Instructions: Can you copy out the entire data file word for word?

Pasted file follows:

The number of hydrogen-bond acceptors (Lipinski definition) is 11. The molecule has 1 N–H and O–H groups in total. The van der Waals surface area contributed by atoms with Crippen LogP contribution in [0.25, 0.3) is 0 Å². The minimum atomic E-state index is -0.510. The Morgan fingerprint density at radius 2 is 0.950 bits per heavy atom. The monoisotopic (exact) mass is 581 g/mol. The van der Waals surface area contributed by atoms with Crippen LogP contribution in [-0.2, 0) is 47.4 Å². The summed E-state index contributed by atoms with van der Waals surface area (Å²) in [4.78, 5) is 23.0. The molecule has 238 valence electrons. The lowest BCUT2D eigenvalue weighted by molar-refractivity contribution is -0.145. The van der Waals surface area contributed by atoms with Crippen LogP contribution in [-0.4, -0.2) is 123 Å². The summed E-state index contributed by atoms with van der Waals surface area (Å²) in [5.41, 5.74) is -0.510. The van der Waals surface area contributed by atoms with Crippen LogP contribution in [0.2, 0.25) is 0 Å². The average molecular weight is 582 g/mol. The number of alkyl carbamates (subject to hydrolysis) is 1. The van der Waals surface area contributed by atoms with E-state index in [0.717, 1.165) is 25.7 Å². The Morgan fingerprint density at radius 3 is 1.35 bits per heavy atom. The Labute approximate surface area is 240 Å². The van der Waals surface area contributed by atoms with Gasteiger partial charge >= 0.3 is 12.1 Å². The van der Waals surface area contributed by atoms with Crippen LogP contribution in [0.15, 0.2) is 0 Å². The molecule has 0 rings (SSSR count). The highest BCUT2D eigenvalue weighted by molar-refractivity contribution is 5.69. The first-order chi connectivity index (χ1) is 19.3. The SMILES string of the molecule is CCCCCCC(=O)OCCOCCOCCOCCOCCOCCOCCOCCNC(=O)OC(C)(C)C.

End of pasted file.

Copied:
The number of hydrogen-bond acceptors (Lipinski definition) is 11. The molecule has 1 N–H and O–H groups in total. The van der Waals surface area contributed by atoms with Crippen LogP contribution in [0.25, 0.3) is 0 Å². The minimum atomic E-state index is -0.510. The Morgan fingerprint density at radius 2 is 0.950 bits per heavy atom. The monoisotopic (exact) mass is 581 g/mol. The van der Waals surface area contributed by atoms with Crippen LogP contribution in [-0.2, 0) is 47.4 Å². The summed E-state index contributed by atoms with van der Waals surface area (Å²) in [4.78, 5) is 23.0. The molecule has 238 valence electrons. The lowest BCUT2D eigenvalue weighted by molar-refractivity contribution is -0.145. The van der Waals surface area contributed by atoms with Crippen LogP contribution in [-0.4, -0.2) is 123 Å². The summed E-state index contributed by atoms with van der Waals surface area (Å²) in [5.41, 5.74) is -0.510. The van der Waals surface area contributed by atoms with Crippen LogP contribution in [0.2, 0.25) is 0 Å². The average molecular weight is 582 g/mol. The number of alkyl carbamates (subject to hydrolysis) is 1. The van der Waals surface area contributed by atoms with E-state index in [0.717, 1.165) is 25.7 Å². The Morgan fingerprint density at radius 3 is 1.35 bits per heavy atom. The Labute approximate surface area is 240 Å². The van der Waals surface area contributed by atoms with Gasteiger partial charge >= 0.3 is 12.1 Å². The van der Waals surface area contributed by atoms with Crippen LogP contribution in [0.15, 0.2) is 0 Å². The molecule has 0 rings (SSSR count). The highest BCUT2D eigenvalue weighted by molar-refractivity contribution is 5.69. The first-order chi connectivity index (χ1) is 19.3. The SMILES string of the molecule is CCCCCCC(=O)OCCOCCOCCOCCOCCOCCOCCOCCNC(=O)OC(C)(C)C.